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Why drivers should not use their cell phones behind the wheel

Although we are weeks away from the big Fourth of July holiday weekend, the summer driving season has already begun in earnest. Between now and the next holiday weekend, tens of thousands of drivers will travel across the state to various vacation spots. One of the perks of getting away these days is knowing that you can still stay connected. This is why cell phone and tablet use has grown over the past few years. 

Nevertheless, there are a number of drivers who insist on staying connected even when they are behind the wheel. According to a State Farm Insurance study, less than 20 percent of drivers surveyed in 2009 indicated that they used the Internet functions on their phones while behind the wheel. Indeed, the technology was different then (no 4G network connections or portable hotspots back then), and phones may not have been so sophisticated.

However, that was then, and this is now. Yes, this is a cliché, but with faster download speeds and higher bandwith with phones, more people are apt to use their phones while driving. As we have noted in a number of our posts, distracted driving can not only be seen as a crime, it can form the basis of liability in the event of an accident.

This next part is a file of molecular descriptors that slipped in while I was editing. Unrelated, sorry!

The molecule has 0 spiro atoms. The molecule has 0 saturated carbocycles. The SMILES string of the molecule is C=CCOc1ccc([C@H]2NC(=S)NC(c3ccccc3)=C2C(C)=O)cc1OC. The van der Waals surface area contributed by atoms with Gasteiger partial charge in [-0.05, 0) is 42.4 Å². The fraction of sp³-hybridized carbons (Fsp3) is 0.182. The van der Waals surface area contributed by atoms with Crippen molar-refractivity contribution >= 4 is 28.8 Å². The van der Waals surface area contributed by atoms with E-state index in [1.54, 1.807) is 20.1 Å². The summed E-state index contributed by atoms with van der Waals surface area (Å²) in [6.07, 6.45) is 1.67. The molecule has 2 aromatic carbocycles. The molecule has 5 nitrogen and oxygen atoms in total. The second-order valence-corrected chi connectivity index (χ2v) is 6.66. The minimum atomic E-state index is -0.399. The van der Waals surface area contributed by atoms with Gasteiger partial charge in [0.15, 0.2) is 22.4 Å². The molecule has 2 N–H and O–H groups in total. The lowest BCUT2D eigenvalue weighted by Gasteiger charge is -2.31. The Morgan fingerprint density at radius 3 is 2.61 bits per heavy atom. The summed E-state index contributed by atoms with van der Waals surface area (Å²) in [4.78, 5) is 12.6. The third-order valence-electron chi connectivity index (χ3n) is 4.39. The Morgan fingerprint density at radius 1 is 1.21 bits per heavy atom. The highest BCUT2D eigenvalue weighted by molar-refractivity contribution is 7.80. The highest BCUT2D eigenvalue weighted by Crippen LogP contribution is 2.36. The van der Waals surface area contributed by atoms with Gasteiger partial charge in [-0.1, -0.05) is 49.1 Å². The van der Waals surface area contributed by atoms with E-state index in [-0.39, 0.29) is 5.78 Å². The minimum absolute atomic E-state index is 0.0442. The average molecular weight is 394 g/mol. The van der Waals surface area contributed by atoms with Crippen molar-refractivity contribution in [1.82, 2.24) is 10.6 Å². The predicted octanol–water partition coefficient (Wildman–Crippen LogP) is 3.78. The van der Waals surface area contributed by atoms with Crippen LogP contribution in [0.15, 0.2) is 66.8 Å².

If a driver is talking, texting or surfing the net (even for directions), this can be seen as a breach of the duty to use reasonable care. If the breach is the proximate cause of the accident, the offending driver can be held liable for the injuries suffered and property that is damaged. 

Related Posts: Summer months bring increased risk of car accidents, What are some examples of distracted driving?, Collision avoidance systems and rear-end collisions, Who is liable for your injuries in a driverless car accident?

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